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Martin O'Malley says Democrats should "welcome" Trump's openness on gun control

"Blue wave" in November?
Martin O'Malley on the momentum Democrats have going into the midterms 10:26

If President Trump is serious about looking at control proposals, Democrats should "welcome" that, former Maryland governor and 2016 Democratic presidential candidate Martin O'Malley said Thursday. O'Malley, appearing on CBSN's "Red & Blue," said that if Mr. Trump has had some change of heart and is willing to work with Democrats, his party should embrace that possibility. 

Mr. Trump, in a bipartisan meeting with lawmakers on both sides of the aisle this week, responded positively to Democratic proposals on everything from background checks to keeping guns out of the hands of domestic abusers. The president even blasted Republicans for being "petrified of the NRA."

"If the president has an open mind on this issue and is not the Donald Trump we saw on the campaign, I suppose we should welcome that," O'Malley said on CBSN. 

As for Mr. Trump's challenging the NRA, O'Malley said that "after the last year, I can't say I am surprised at anything Donald Trump would say."

O'Malley said they need to "try to find common ground to move this ball forward" on gun control. O'Malley, who founded the Win Back Your State political action committee to help Democrats in down-ballot elections, said he doesn't think Democrats should be "running around trying to impose litmus tests" in the 2018 election. O'Malley said he supported banning assault-style weapons. 

"Red & Blue" anchor Elaine Quijano asked O'Malley about his recent campaigning for Conor Lamb, a Democratic congressional hopeful in Pennsylvania, who is more moderate and who has not said if he supports a ban on assault-style weapons. Lamb has said he supports stronger background checks.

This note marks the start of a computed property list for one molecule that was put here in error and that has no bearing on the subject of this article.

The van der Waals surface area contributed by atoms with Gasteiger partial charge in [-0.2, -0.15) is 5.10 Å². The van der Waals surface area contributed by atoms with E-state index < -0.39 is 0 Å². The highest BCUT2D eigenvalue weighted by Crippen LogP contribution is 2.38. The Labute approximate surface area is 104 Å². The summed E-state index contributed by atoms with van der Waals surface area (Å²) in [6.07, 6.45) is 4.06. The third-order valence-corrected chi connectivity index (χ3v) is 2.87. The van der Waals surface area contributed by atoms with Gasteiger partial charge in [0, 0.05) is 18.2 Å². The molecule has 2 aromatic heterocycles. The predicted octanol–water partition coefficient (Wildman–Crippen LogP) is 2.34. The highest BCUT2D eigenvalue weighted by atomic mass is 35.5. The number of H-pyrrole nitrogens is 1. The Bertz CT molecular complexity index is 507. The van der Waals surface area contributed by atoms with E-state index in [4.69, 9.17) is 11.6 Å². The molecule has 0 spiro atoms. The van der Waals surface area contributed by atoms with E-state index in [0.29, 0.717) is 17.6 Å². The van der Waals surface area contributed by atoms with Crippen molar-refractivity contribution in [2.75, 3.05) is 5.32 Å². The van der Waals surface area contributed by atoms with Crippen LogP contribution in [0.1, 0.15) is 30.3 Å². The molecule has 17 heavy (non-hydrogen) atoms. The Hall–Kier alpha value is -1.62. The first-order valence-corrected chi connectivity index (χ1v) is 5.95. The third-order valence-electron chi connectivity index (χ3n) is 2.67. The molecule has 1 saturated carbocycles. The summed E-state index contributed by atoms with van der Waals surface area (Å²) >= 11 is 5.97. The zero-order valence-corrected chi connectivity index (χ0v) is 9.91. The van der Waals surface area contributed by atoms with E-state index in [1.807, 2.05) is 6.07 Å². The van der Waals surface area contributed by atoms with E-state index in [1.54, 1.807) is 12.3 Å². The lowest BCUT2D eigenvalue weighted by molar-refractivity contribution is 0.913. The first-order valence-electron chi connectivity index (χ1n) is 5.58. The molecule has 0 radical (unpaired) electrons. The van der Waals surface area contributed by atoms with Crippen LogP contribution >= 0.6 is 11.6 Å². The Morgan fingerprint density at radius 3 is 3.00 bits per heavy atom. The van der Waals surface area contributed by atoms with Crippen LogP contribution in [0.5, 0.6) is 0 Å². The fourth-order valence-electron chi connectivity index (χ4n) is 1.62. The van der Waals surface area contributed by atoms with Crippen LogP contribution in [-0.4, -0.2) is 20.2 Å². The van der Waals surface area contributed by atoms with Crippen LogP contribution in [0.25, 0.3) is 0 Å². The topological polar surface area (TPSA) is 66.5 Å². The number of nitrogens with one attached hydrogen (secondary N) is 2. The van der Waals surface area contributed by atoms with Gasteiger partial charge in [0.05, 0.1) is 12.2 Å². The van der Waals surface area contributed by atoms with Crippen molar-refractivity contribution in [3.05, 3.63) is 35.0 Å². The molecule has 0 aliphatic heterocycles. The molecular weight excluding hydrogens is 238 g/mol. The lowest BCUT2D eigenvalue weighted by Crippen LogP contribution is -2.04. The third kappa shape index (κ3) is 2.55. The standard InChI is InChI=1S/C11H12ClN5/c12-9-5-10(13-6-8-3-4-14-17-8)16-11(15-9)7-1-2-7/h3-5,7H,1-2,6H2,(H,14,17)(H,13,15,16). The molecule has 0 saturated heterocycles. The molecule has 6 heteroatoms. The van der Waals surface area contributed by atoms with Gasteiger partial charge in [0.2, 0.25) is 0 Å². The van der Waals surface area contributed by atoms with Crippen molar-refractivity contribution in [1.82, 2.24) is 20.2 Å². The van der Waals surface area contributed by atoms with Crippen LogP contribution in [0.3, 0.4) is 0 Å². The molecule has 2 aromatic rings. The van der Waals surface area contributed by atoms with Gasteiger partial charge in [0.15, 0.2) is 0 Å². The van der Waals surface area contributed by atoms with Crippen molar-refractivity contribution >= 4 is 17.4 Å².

"I personally, as a governor, did in fact ban the AR-15 and other combat assault weapons," O'Malley said. "However we can move this ball down the field -- there are some states, as Maryland did, that will ban combat assault weapons, require background checks, better information-sharing, around mental health issues, school perimeter security -- there will be some states that can go that far ... whatever our Congress people do to restore some common sense gun regulations in our country would be a possible step forward. But I think you will states being able to move this forward before our Congress does."

Quijano asked if he said gun regulation should be on a case-by-case basis depending on the state, but O'Malley disagreed. "I'm not a believer that we should be running around to impose litmus tests, but I am a believer that we should ban combat, assault weapons," he said. 

O'Malley said state and local elections so far have generally boded well for Democrats, flipping even some districts Mr. Trump easily won. O'Malley said candidates around the country are telling him "the economic anxiety is as high as its ever been." 

O'Malley warned against making this year's message all about being anti-Trump, saying people are tired of hearing about him. 

"Nobody wants to hear about Donald Trump," O'Malley said, noting it's Democrats who focus on "kitchen table" issues who are winning races.

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